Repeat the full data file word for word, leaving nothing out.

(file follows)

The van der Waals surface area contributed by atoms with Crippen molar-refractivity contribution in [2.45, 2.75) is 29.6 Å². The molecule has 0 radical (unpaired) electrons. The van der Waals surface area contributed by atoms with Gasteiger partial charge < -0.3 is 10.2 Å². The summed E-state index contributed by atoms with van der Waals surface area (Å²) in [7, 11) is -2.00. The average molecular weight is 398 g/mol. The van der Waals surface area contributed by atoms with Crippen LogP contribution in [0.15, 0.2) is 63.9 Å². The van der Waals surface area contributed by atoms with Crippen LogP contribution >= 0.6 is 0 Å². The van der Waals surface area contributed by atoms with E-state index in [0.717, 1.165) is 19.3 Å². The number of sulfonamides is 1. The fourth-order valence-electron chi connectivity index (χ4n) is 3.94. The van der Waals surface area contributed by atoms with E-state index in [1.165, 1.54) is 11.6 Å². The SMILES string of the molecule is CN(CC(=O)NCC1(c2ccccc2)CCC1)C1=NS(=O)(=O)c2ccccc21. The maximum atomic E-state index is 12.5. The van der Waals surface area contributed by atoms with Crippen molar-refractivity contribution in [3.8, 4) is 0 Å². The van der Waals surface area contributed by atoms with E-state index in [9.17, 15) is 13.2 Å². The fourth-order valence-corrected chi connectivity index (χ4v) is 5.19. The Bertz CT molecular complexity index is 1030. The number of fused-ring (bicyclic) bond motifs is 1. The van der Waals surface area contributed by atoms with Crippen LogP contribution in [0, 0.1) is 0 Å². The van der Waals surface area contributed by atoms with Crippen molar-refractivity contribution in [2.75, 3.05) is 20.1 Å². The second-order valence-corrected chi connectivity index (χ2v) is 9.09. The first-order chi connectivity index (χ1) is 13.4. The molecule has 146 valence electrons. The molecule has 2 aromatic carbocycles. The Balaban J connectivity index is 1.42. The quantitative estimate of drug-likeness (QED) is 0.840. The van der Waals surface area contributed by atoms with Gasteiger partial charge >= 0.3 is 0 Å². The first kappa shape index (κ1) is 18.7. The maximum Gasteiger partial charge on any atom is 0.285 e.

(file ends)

The van der Waals surface area contributed by atoms with Crippen molar-refractivity contribution in [2.45, 2.75) is 29.6 Å². The molecule has 0 radical (unpaired) electrons. The van der Waals surface area contributed by atoms with Gasteiger partial charge < -0.3 is 10.2 Å². The summed E-state index contributed by atoms with van der Waals surface area (Å²) in [7, 11) is -2.00. The average molecular weight is 398 g/mol. The van der Waals surface area contributed by atoms with Crippen LogP contribution in [0.15, 0.2) is 63.9 Å². The van der Waals surface area contributed by atoms with Crippen LogP contribution >= 0.6 is 0 Å². The van der Waals surface area contributed by atoms with E-state index in [0.717, 1.165) is 19.3 Å². The number of sulfonamides is 1. The fourth-order valence-electron chi connectivity index (χ4n) is 3.94. The van der Waals surface area contributed by atoms with E-state index in [1.165, 1.54) is 11.6 Å². The SMILES string of the molecule is CN(CC(=O)NCC1(c2ccccc2)CCC1)C1=NS(=O)(=O)c2ccccc21. The maximum atomic E-state index is 12.5. The van der Waals surface area contributed by atoms with Crippen molar-refractivity contribution in [3.8, 4) is 0 Å². The van der Waals surface area contributed by atoms with E-state index in [9.17, 15) is 13.2 Å². The fourth-order valence-corrected chi connectivity index (χ4v) is 5.19. The Bertz CT molecular complexity index is 1030. The number of fused-ring (bicyclic) bond motifs is 1. The van der Waals surface area contributed by atoms with Crippen LogP contribution in [0, 0.1) is 0 Å². The van der Waals surface area contributed by atoms with Crippen molar-refractivity contribution in [2.75, 3.05) is 20.1 Å². The second-order valence-corrected chi connectivity index (χ2v) is 9.09. The first-order chi connectivity index (χ1) is 13.4. The molecule has 146 valence electrons. The molecule has 2 aromatic carbocycles. The Balaban J connectivity index is 1.42. The quantitative estimate of drug-likeness (QED) is 0.840. The van der Waals surface area contributed by atoms with Gasteiger partial charge >= 0.3 is 0 Å². The first kappa shape index (κ1) is 18.7. The maximum Gasteiger partial charge on any atom is 0.285 e.